Natural Habitat Adventures guide Brad Josephs and his band of travelers enjoyed an exciting start to the polar bear season with good bear sightings along with some other fantastic wildlife encounters. The group also witnessed an iconic landmark coming to the ground out in the Churchill Wildlife Management Area.
Polar bear with a dirty snout. Brad Josephs photo.
Veteran guide Brad reported warmer than average temperatures for this time of year though that didn’t deter polar bears from revealing themselves on the tundra. A pair of snowy owls perched on Precambrian rocks searching for lemmings or Arctic hares made for prime viewing and photo ops. A small group of willow ptarmigan made their way from the willows, imagine that, into sight of the excited group. A good look at an iconic northern species.
Arctic hare stoic ly waiting for the protection of snow. Brad Josephs photo.
Brad described the falling of an iconic landmark out in the CWMA.; “A strange thing happened while we were on the tundra. We drove by an old military observation towerbuilt in the early 1950’s for cold weather training, and when we drove by it again a few hours later it had collapsed in the high winds.” The landmark was dubbed “first tower” since there were two of these structures built for military training observation in the 1950’s and this one is the first one that polar rovers encounter while searching the tundra for wildlife. It’s quite a ways out on the trail and served as a landmark for rover drivers, especially in snowy conditions. Sad to see it go!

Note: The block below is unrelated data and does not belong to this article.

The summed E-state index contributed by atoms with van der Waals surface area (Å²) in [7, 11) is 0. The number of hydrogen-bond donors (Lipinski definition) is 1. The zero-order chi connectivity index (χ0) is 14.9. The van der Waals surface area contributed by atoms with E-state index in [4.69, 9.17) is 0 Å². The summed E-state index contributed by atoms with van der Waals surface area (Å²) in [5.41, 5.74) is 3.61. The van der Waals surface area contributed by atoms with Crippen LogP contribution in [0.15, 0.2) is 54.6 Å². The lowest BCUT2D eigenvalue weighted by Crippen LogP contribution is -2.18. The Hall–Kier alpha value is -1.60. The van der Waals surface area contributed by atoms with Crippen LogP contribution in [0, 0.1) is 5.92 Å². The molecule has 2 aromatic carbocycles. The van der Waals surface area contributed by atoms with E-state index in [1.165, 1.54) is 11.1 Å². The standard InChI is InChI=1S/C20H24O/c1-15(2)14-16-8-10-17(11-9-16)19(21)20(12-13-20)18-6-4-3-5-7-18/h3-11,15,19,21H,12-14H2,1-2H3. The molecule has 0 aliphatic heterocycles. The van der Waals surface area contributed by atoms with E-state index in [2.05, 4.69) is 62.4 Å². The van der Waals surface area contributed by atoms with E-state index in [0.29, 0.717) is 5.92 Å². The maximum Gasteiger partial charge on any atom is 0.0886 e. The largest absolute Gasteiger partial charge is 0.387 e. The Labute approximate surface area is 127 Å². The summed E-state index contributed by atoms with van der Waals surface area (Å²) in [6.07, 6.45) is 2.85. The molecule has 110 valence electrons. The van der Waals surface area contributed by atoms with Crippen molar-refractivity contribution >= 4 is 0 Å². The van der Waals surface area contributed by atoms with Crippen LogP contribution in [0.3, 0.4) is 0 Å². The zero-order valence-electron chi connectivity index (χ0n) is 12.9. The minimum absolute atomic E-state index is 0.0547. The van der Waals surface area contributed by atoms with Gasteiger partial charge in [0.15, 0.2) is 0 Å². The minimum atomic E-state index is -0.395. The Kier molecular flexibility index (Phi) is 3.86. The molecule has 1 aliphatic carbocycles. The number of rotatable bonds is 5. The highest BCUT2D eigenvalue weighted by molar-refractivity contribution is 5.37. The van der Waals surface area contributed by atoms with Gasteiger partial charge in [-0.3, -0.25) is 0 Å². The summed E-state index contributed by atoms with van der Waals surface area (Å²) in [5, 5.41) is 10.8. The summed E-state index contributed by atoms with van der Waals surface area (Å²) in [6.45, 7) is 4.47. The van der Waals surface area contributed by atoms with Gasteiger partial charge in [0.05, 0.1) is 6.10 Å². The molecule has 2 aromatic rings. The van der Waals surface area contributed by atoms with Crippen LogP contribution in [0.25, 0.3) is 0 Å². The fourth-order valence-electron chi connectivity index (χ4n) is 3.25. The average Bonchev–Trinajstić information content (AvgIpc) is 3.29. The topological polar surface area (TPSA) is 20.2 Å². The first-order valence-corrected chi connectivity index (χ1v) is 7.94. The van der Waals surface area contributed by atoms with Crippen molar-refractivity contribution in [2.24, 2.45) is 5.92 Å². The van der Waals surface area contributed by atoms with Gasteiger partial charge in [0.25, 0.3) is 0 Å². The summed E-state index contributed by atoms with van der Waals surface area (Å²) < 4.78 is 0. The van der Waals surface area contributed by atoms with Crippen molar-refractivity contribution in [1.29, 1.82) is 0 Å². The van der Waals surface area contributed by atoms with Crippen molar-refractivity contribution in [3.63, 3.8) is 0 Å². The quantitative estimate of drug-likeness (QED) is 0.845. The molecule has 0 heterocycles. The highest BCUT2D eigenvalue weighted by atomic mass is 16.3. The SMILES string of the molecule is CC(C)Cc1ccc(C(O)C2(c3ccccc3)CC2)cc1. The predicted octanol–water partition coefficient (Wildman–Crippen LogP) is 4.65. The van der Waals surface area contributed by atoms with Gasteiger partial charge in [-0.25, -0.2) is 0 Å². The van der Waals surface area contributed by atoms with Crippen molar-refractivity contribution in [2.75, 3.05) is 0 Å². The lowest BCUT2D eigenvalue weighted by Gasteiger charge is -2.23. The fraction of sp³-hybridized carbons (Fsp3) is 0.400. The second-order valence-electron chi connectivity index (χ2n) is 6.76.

The demise of first tower in the CWMA. Brad Josephs photo.
While exploring the tundra out near the fallen tower, the group had an amazing encounter with a red fox carrying its ptarmigan prey in his mouth. Surprised by being “caught in the act” , the fox paused to take in the curious onlookers gazing at him in wonderment of the laws of nature and the survival chain of life in the Arctic wild. What an exciting start to the 2016 polar bear season in Churchill!
A red fox with a tasty meal of willow ptarmigan. Brad Josephs photo.
A quite intriguing polar bear interaction a couple of days into the expedition was witnessed by a few groups out in the Churchill Wildlife Management Area (CWMA). A large older juvenile, about 3 years – old, was interacting intimately with what appeared to be mom. Polar bear cubs usually spend around two years with their mother
Mother polar bear and unusually older cub getting close on the tundra. Moira Le Patourel photo.
Another unique, although more common sighting this season, was a onyx – colored fox, typically referred to as a silver fox scouring the snow covered tundra searching for lemmings below. This blackish and silver mix is a color morph of the common red fox and the contrast on the white covered tundra is striking. No camouflage here like the pure white Arctic fox. This guy won’t be sneaking up on any prey soon.
A color morph of the red fox, this onyx shaded fox is on the prowl for a meal of some sort. Moira Le Patourel photo.
Willow ptarmigan next to the rover trail in the CWMA. Moira Le Patourel photo.